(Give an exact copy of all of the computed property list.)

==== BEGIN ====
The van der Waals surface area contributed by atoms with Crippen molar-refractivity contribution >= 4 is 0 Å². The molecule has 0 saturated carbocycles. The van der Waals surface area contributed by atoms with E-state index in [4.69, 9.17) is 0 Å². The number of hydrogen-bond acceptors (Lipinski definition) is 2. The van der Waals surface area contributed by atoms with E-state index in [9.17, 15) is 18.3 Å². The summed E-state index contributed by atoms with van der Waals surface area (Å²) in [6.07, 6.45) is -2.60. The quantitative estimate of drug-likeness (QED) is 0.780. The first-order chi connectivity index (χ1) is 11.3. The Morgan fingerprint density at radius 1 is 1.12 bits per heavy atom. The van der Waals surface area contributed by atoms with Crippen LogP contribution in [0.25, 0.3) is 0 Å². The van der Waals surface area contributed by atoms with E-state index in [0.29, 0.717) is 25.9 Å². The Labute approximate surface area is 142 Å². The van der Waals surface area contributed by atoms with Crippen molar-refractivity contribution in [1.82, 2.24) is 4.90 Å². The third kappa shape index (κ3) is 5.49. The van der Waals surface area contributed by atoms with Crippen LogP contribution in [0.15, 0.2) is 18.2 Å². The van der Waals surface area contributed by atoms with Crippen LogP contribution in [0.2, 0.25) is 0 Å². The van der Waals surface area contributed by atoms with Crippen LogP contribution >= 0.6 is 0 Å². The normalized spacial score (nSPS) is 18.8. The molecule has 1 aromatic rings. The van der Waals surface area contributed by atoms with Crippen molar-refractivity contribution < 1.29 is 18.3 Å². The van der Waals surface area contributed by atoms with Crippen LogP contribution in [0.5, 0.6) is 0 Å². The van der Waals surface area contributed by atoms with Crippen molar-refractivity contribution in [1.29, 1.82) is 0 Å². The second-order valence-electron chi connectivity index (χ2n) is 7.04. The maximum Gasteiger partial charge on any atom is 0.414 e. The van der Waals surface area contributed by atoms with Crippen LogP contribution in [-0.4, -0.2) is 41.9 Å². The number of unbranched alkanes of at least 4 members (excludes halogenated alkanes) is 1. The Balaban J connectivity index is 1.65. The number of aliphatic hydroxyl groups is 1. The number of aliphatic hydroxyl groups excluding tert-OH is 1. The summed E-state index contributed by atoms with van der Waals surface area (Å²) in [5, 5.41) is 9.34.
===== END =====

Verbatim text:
The van der Waals surface area contributed by atoms with Crippen molar-refractivity contribution >= 4 is 0 Å². The molecule has 0 saturated carbocycles. The van der Waals surface area contributed by atoms with E-state index in [4.69, 9.17) is 0 Å². The number of hydrogen-bond acceptors (Lipinski definition) is 2. The van der Waals surface area contributed by atoms with E-state index in [9.17, 15) is 18.3 Å². The summed E-state index contributed by atoms with van der Waals surface area (Å²) in [6.07, 6.45) is -2.60. The quantitative estimate of drug-likeness (QED) is 0.780. The first-order chi connectivity index (χ1) is 11.3. The Morgan fingerprint density at radius 1 is 1.12 bits per heavy atom. The van der Waals surface area contributed by atoms with Crippen LogP contribution in [0.25, 0.3) is 0 Å². The van der Waals surface area contributed by atoms with E-state index in [0.29, 0.717) is 25.9 Å². The Labute approximate surface area is 142 Å². The van der Waals surface area contributed by atoms with Crippen molar-refractivity contribution in [1.82, 2.24) is 4.90 Å². The third kappa shape index (κ3) is 5.49. The van der Waals surface area contributed by atoms with Crippen LogP contribution in [0.15, 0.2) is 18.2 Å². The van der Waals surface area contributed by atoms with Crippen LogP contribution in [0.2, 0.25) is 0 Å². The van der Waals surface area contributed by atoms with Crippen LogP contribution >= 0.6 is 0 Å². The normalized spacial score (nSPS) is 18.8. The molecule has 1 aromatic rings. The van der Waals surface area contributed by atoms with Crippen molar-refractivity contribution < 1.29 is 18.3 Å². The van der Waals surface area contributed by atoms with Crippen LogP contribution in [0.5, 0.6) is 0 Å². The van der Waals surface area contributed by atoms with Crippen molar-refractivity contribution in [1.29, 1.82) is 0 Å². The second-order valence-electron chi connectivity index (χ2n) is 7.04. The maximum Gasteiger partial charge on any atom is 0.414 e. The van der Waals surface area contributed by atoms with Crippen LogP contribution in [-0.4, -0.2) is 41.9 Å². The number of unbranched alkanes of at least 4 members (excludes halogenated alkanes) is 1. The Balaban J connectivity index is 1.65. The number of aliphatic hydroxyl groups is 1. The number of aliphatic hydroxyl groups excluding tert-OH is 1. The summed E-state index contributed by atoms with van der Waals surface area (Å²) in [5, 5.41) is 9.34.